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Archived: Caremark (East Riding)

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All reports

Inspection report

Date of Inspection: 24 March 2014
Date of Publication: 30 April 2014
Inspection Report published 30 April 2014 PDF

People's personal records, including medical records, should be accurate and kept safe and confidential (outcome 21)

Meeting this standard

We checked that people who use this service

  • Their personal records including medical records are accurate, fit for purpose, held securely and remain confidential.
  • Other records required to be kept to protect their safety and well being are maintained and held securely where required.

How this check was done

We looked at the personal care or treatment records of people who use the service, carried out a visit on 24 March 2014, checked how people were cared for at each stage of their treatment and care and talked with people who use the service. We talked with carers and / or family members and talked with staff.

Our judgement

People were protected from the risks of unsafe or inappropriate care and treatment because accurate and appropriate records were maintained.

Reasons for our judgement

People were protected from the risks of unsafe or inappropriate care and treatment because accurate and appropriate records had been maintained.

We had found during the inspection in October 2013 that care related documentation was not always detailed. One of the files we looked at did not contain a care plan. There were discrepancies in some of the files we looked at. Some plans had been written in 2011 and had not been altered since. There were many sections of notes missing from the files we looked at.

During the inspection in December 2013 we looked at six care plan files and records of reviews that had been carried out since our last visit. The provider also submitted information on a two weekly basis between October and December 2013 regarding the reviews completed. We found that the amount of detail recorded in the review paperwork was inconsistent. The quality of the information gathered at these care plan reviews appeared to be dependent on the individual field care supervisor. The provider agreed that further work was required.

At the inspection in March 2014 we found that there had been improvements within the files regarding review and care plan documentation. We looked at five files and found that four of them had full records of reviews, and care plans including updates following the review. One required a little more detail but the information contained in it was factual and adequate.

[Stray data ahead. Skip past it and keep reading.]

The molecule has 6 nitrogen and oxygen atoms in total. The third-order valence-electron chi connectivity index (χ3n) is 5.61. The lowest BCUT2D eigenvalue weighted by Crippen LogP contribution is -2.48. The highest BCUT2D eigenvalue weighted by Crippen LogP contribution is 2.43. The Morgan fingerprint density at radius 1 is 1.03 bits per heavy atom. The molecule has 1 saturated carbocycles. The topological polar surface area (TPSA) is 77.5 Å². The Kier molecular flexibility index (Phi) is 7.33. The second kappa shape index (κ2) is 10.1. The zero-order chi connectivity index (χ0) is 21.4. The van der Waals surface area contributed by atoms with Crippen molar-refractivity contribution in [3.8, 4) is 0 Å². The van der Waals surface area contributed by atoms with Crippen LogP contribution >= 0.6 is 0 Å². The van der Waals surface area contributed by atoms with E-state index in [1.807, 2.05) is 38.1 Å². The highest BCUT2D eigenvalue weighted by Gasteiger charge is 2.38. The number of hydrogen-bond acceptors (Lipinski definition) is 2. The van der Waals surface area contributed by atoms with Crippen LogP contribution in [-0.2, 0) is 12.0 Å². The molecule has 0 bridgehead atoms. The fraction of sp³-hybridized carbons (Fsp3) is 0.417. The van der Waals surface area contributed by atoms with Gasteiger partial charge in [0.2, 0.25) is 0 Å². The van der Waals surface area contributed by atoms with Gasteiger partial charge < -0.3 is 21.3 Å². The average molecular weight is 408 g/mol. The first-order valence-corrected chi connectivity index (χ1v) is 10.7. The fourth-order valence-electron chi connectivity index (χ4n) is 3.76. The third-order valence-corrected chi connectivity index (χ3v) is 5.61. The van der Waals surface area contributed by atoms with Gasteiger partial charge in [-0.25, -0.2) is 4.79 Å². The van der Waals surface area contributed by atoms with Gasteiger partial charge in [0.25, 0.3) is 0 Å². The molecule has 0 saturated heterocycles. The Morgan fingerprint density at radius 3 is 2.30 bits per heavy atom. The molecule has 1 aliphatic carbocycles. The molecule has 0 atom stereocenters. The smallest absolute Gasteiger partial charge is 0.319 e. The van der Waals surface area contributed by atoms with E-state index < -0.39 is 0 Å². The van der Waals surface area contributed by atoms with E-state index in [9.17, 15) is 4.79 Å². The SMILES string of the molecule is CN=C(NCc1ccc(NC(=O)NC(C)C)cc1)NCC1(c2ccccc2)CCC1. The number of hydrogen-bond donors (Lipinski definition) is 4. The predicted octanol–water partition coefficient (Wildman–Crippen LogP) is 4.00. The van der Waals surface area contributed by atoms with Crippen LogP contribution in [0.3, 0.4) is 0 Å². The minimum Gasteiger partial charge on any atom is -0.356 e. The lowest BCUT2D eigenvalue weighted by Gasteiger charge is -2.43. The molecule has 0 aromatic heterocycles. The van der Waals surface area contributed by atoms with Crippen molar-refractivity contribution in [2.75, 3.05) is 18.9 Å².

All the files we looked at showed that the person had a review of their care plan within the last four months and where changes in care or needs had been identified these had been transferred into people’s care plans. The compliance manager explained that when changes were needed, the subsequent update to the plan was then monitored and reported to the senior field care supervisor through the weekly meetings with the field care supervisor staff. This system had now had time to bed down and was proving to be extremely effective as there was regular monitoring at each stage of the process. This meant that when any issues were raised in terms of the service being delivered to the individual it was being actioned immediately. If any actions were highlighted regarding the quality of recording information, this was also picked up quickly and rectified.

As part of the inspection in October 2013 it had been highlighted that plans were task orientated and did not give details about how the person wanted to be supported. In December 2013 we found that the level of detail and information regarding personal preferences was dependent on the field care supervisor that had written the plan. During the inspection in March 2014 we found that as a result of the documentation monitoring systems which were now in place there was improved consistency in the documentation that we looked at. Where generic statements or sparsely detailed statements were used, this was then picked up on by the senior field care supervisor or the compliance manager and queried further with the field care supervisors to ensure there was further clarification.

We had previously identified when looking at records that there was a lack of information in people’s files about conditions such as dementia. We found that this area had not been fully addressed yet, but discussed with the provider, registered manager and compliance manager about the development planning that was going on in this area and the intended implementation of specialised work specifically around dementia related conditions. The provider explained that now that files were improved and review work was up to date this would now be further developed. The provider may wish to note that this may have meant that people’s individual needs and conditions were not known by staff and were not considered in the way support was delivered.

We had found in October 2013 that there was a lack of records relating to action taken following complaints, concerns, safeguarding events, accidents and incidents. As part of ou